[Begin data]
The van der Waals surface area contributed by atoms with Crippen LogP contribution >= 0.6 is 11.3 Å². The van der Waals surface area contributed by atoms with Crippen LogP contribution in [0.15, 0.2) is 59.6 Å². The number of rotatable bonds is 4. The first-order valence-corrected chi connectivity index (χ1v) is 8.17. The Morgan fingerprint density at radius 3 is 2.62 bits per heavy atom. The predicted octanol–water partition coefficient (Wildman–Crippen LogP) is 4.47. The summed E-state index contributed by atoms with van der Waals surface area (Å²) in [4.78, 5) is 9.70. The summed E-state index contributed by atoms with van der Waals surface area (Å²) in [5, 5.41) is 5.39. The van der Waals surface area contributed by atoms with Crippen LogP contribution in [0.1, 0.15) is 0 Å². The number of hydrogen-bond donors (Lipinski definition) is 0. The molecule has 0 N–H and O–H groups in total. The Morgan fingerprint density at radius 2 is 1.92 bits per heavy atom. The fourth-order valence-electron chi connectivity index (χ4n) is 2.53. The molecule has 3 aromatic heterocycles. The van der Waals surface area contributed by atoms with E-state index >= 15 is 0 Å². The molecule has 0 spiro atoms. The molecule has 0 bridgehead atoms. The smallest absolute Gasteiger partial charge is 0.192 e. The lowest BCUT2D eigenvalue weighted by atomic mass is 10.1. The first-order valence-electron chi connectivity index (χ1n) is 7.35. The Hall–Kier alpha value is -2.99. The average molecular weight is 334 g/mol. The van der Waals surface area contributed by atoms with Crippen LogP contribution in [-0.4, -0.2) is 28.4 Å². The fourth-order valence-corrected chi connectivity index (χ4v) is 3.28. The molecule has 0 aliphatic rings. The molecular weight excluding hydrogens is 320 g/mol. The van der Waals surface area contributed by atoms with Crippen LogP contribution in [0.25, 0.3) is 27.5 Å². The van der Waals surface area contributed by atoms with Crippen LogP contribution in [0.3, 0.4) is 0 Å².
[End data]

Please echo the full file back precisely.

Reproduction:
The van der Waals surface area contributed by atoms with Crippen LogP contribution >= 0.6 is 11.3 Å². The van der Waals surface area contributed by atoms with Crippen LogP contribution in [0.15, 0.2) is 59.6 Å². The number of rotatable bonds is 4. The first-order valence-corrected chi connectivity index (χ1v) is 8.17. The Morgan fingerprint density at radius 3 is 2.62 bits per heavy atom. The predicted octanol–water partition coefficient (Wildman–Crippen LogP) is 4.47. The summed E-state index contributed by atoms with van der Waals surface area (Å²) in [4.78, 5) is 9.70. The summed E-state index contributed by atoms with van der Waals surface area (Å²) in [5, 5.41) is 5.39. The van der Waals surface area contributed by atoms with Crippen LogP contribution in [0.1, 0.15) is 0 Å². The number of hydrogen-bond donors (Lipinski definition) is 0. The molecule has 0 N–H and O–H groups in total. The Morgan fingerprint density at radius 2 is 1.92 bits per heavy atom. The fourth-order valence-electron chi connectivity index (χ4n) is 2.53. The molecule has 3 aromatic heterocycles. The van der Waals surface area contributed by atoms with E-state index >= 15 is 0 Å². The molecule has 0 spiro atoms. The molecule has 0 bridgehead atoms. The smallest absolute Gasteiger partial charge is 0.192 e. The lowest BCUT2D eigenvalue weighted by atomic mass is 10.1. The first-order valence-electron chi connectivity index (χ1n) is 7.35. The Hall–Kier alpha value is -2.99. The average molecular weight is 334 g/mol. The van der Waals surface area contributed by atoms with Crippen LogP contribution in [-0.4, -0.2) is 28.4 Å². The fourth-order valence-corrected chi connectivity index (χ4v) is 3.28. The molecule has 0 aliphatic rings. The molecular weight excluding hydrogens is 320 g/mol. The van der Waals surface area contributed by atoms with Crippen LogP contribution in [0.25, 0.3) is 27.5 Å². The van der Waals surface area contributed by atoms with Crippen LogP contribution in [0.3, 0.4) is 0 Å².